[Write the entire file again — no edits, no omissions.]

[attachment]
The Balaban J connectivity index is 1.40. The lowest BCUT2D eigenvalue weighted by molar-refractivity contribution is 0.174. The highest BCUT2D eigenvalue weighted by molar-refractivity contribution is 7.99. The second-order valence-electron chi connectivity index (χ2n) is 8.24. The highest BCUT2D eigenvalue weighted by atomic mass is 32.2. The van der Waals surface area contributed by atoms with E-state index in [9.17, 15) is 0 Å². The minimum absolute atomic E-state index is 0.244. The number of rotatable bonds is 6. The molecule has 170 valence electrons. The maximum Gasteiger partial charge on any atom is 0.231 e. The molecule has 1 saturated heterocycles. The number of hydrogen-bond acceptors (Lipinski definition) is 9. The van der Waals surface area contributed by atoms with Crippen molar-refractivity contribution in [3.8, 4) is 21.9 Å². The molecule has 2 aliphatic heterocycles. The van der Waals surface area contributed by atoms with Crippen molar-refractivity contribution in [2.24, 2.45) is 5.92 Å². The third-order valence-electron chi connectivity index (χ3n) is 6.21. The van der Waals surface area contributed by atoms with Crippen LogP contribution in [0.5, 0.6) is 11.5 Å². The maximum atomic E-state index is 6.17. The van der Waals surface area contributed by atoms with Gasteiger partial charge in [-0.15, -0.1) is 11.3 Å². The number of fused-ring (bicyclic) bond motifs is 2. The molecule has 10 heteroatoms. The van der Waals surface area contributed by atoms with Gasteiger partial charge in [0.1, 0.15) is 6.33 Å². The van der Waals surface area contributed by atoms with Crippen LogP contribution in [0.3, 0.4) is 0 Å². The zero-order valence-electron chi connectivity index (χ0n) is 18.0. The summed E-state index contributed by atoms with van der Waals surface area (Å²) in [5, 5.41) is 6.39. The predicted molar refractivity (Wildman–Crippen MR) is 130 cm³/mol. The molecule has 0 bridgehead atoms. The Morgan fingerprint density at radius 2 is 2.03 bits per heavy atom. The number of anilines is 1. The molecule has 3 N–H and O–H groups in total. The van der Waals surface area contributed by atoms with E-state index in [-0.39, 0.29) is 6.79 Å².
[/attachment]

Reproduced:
The Balaban J connectivity index is 1.40. The lowest BCUT2D eigenvalue weighted by molar-refractivity contribution is 0.174. The highest BCUT2D eigenvalue weighted by molar-refractivity contribution is 7.99. The second-order valence-electron chi connectivity index (χ2n) is 8.24. The highest BCUT2D eigenvalue weighted by atomic mass is 32.2. The van der Waals surface area contributed by atoms with E-state index in [9.17, 15) is 0 Å². The minimum absolute atomic E-state index is 0.244. The number of rotatable bonds is 6. The molecule has 170 valence electrons. The maximum Gasteiger partial charge on any atom is 0.231 e. The molecule has 1 saturated heterocycles. The number of hydrogen-bond acceptors (Lipinski definition) is 9. The van der Waals surface area contributed by atoms with Crippen molar-refractivity contribution in [3.8, 4) is 21.9 Å². The molecule has 2 aliphatic heterocycles. The van der Waals surface area contributed by atoms with Crippen molar-refractivity contribution in [2.24, 2.45) is 5.92 Å². The third-order valence-electron chi connectivity index (χ3n) is 6.21. The van der Waals surface area contributed by atoms with Crippen LogP contribution in [0.5, 0.6) is 11.5 Å². The maximum atomic E-state index is 6.17. The van der Waals surface area contributed by atoms with Gasteiger partial charge in [-0.15, -0.1) is 11.3 Å². The number of fused-ring (bicyclic) bond motifs is 2. The molecule has 10 heteroatoms. The van der Waals surface area contributed by atoms with Gasteiger partial charge in [0.1, 0.15) is 6.33 Å². The van der Waals surface area contributed by atoms with Crippen LogP contribution in [0.3, 0.4) is 0 Å². The zero-order valence-electron chi connectivity index (χ0n) is 18.0. The summed E-state index contributed by atoms with van der Waals surface area (Å²) in [5, 5.41) is 6.39. The predicted molar refractivity (Wildman–Crippen MR) is 130 cm³/mol. The molecule has 0 bridgehead atoms. The Morgan fingerprint density at radius 2 is 2.03 bits per heavy atom. The number of anilines is 1. The molecule has 3 N–H and O–H groups in total. The van der Waals surface area contributed by atoms with E-state index in [-0.39, 0.29) is 6.79 Å².